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Global Quantum Network Based on Optical Fibers

Photonics.com
Jun 2013
VIENNA, June 13, 2013 — A technique for increasing the time that quantum information is stored in glass fiber-coupled atoms could yield a global optical fiber-based quantum communication network, researchers in Austria have found.

There are several approaches for performing quantum mechanical operations and exchanging quantum information between light and matter-based memories, but for many of these systems it is challenging to efficiently store and retrieve the information. Although researchers have demonstrated that atoms can be controlled and efficiently coupled to glass fibers, the suitability of the atoms for storing quantum information and for long-distance quantum communication has remained an open question.

Now, researchers at the Vienna University of Technology (TU Vienna) have demonstrated experimentally that atoms quantum mechanically coupled to glass fibers are capable of storing quantum information long enough so that they could be used for entangling atoms hundreds of kilometers apart — a fundamental building block for global networks based on optical fibers.


Scientists at TU Vienna have demonstrated experimentally that atoms quantum mechanically coupled to glass fibers are capable of storing quantum information long enough so that they could be used for entangling atoms hundreds of kilometers apart. Their findings could yield a global optical fiber-based quantum communication network. Courtesy of TU Vienna.

“In our experiment, we connect two different quantum physical systems,” said Arno Rauschenbeutel of TU Vienna’s Vienna Center for Quantum Science and Technology and Institute of Atomic and Subatomic Physics. “One the one hand, we use fiber-guided light, which is perfect for sending quantum information from A to B, and, on the other hand, we rely on atoms, which are ideal for storing this information.”

By trapping atoms at a distance of about 200 nm from a 500-nm-diameter glass fiber, a strong interaction between light and atoms can be implemented. The two systems are then able to exchange quantum information — a process that forms a basis for possible future technologies such as quantum cryptography or quantum teleportation.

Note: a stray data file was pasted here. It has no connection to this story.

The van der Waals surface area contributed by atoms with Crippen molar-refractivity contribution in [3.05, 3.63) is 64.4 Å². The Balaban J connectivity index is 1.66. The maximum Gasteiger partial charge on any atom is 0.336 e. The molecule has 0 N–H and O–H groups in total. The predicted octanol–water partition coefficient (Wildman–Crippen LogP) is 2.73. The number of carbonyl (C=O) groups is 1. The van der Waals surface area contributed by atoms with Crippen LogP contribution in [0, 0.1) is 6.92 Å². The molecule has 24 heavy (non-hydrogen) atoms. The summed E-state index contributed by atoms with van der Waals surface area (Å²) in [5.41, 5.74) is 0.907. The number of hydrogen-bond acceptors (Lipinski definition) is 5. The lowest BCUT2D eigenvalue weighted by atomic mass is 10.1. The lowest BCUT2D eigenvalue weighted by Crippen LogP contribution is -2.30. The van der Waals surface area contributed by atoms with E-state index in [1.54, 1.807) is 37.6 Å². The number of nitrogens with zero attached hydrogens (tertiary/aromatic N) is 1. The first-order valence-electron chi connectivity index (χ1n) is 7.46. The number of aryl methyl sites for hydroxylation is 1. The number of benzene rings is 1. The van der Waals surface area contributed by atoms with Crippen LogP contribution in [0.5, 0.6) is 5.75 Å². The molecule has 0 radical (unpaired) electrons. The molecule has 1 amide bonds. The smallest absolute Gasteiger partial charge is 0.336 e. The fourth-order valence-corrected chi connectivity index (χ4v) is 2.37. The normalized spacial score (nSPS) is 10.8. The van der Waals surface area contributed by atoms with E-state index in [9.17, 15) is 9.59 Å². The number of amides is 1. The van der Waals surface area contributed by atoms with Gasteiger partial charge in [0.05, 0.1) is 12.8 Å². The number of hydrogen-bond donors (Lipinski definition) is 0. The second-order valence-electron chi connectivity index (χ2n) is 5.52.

“Our setup is directly connected to a standard optical glass fiber that is nowadays routinely used for the transmission of data,” Rauschenbeutel said. “It will therefore be easy to integrate our quantum glass fiber cable into existing fiber communication networks.”

The investigators also managed to increase the period of time that the atoms can stay coupled to glass fiber. Researchers have observed that, after some time, quantum information stored in the atoms is lost as it leaks into the environment — an effect called decoherence.

“Using some tricks, we were able to extend the coherence time of the atoms to several milliseconds, in spite of their small distance to the fiber surface,” he said.

As light is the carrier of quantum information, its speed in glass fiber sets the upper limit for the distance that can be overcome via entangled atoms.

Even in standard glass fiber-based telecommunication, signal weakens with the length of the fiber. To overcome this, repeater stations are inserted into the network to amplify the weakening optical signal. For quantum networks, special “quantum repeaters” would have to be created to link several shorter sections into one long quantum connection.

Rauschenbeutel believes that his technique could serve as a basis for developing such future quantum networks.

“By using our combined nanofiber-atom-system for setting up an optical quantum network including quantum repeaters, one might transmit quantum information and teleport quantum states around the world,” he said.

The research appeared in Physical Review Letters (doi: 10.1103/PhysRevLett.110.243603).  

For more information, visit: www.tuwien.ac.at/en


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